Day trip to visit our 21st Capitol
Trip Start Mar 04, 2005
253Trip End Dec 31, 2014
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As some of you may remember, we are on a mission to visit all of the State Capitols in our travels. It surprised me to find that the last one we had visited was in Texas back in 2010. I guess we haven't been to very many new states lately? Discovering that we were about 70 miles from the capital of South Carolina made the need for a day trip a no brainer!
We were on the road early today and decided to make our first stop at the South Carolina State Museum and SC Confederate Relic Room. These are both located in what was once a canvas 'duck' fabric mill. The building was, in fact, the first fabric mill to be powered completely by electricity. We spent a very enjoyable 3 hours touring the museums. Both are very well done and worth your time if should ever find yourself in this area.
Next up was the South Carolina State House, which is what they call the Capitol here. South Carolina was one of the original colonies and it's first State House was built in Charlerston in the 1750's. The British Crown, in an attempt to populate more of the colony offered 50 acres, free, to every family member who was willing to settle in the 'up country' of South Carolina. Along with the free land came a promise of no taxes for 10 years and assistance in purchasing needed supplies for two years.
The up country area become populated and the need arose to move the State House to a more central location. After lots of 'politicing & horse trading' the decision was made to move the State House to a wilderness area along the Congaree River. The town name had to be voted on and the capital city was than carved out of the wilderness. Columbia is our nations first planned capital city. The first State House, made of wood was completed in 1790. This wooden State House, and a second also made of wood, both burned to the ground.
Construction of the present State House began in the 1850's. The new building was to be built of granite in an attempt to make it fire proof. The new State House was only partially completed when South Carolina became the first state to secede from the Union in 1861. Construction on the building slowed during the Civil War years. The invasion of South Carolina by General Shermans troops in 1865 forced the construction to a halt.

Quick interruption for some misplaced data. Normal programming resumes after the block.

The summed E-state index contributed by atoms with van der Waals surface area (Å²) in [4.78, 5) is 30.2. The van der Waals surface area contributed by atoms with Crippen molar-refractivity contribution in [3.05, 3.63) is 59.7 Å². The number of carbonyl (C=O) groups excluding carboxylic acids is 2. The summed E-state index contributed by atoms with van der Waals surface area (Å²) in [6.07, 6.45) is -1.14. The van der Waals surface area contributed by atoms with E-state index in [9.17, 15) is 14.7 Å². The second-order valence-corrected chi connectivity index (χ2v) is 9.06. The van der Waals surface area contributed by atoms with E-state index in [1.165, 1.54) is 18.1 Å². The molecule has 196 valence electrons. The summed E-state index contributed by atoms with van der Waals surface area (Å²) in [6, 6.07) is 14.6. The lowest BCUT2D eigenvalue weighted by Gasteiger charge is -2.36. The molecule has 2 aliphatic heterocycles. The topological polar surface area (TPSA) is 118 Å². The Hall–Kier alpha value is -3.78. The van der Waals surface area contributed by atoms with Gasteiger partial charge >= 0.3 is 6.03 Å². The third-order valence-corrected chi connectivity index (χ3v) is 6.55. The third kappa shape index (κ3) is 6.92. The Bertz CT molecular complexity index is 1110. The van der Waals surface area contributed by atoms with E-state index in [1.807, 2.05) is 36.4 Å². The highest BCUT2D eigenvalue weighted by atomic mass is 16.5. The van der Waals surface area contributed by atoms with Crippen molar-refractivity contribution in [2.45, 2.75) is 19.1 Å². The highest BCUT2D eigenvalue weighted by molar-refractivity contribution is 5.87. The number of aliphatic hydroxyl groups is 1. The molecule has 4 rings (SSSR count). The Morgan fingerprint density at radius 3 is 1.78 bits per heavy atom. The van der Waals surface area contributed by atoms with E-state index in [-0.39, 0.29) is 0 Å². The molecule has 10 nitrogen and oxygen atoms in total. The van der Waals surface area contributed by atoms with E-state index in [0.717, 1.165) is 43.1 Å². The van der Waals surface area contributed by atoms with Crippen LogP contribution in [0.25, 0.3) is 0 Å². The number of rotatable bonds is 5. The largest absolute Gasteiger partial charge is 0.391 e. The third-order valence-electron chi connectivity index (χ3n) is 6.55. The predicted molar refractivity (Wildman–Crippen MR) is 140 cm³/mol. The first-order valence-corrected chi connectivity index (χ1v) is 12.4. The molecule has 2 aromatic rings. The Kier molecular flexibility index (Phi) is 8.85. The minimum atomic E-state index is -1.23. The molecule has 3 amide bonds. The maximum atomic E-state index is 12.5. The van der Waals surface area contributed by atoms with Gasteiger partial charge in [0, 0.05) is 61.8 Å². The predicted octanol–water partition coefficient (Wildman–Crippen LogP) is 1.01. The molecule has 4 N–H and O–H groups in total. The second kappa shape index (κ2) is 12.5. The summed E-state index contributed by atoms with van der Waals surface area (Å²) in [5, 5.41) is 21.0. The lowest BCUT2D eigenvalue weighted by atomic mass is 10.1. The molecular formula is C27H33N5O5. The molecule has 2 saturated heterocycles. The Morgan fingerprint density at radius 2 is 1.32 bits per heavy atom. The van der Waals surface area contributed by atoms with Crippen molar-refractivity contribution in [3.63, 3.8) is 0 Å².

General Shermans occupation of Columbia resulted in one-third of the city being burned, including the existing wooden State House. Building material, construction equipment, and architectural plans for the new State House were also destroyed. With only its exterior walls and foundation completed and with the old wooden State House in ashes, the legislature met at the nearby University of South Carolina for two years.
From 1867 to the mid 1880's little major work was done to complete the State House other than to make it functional. Much of the present interior decor was completed between 1885-1895. The dome, porticos and exterior steps were the last features added and the building was declared complete in 1907.
A complete renovation of the State House occured between 1995-1998. The interior colors chosen are meant to depict colors that were popular in the 1880's. The renovations also included extensive modification to the buildings basement and foundation, making it South Carolinas first retrofitted, earthquake-proof building.
Of particular interest to us were the six bronze stars on the exterior of the building. These stars mark damage that was done by General Shermans cannons prior to his troops arrival in the city in February 1865.
We enjoyed our self guided tour of the State House as well as the grounds. When we finished we headed across the street for a quick bite to eat and than headed out for a quick driving tour of the cities historic homes. Of particualr interest to us was the home used by Union troops as headquarters and the cottage occupied by Mary Chestnut, well known for her diary, from 1864-1865.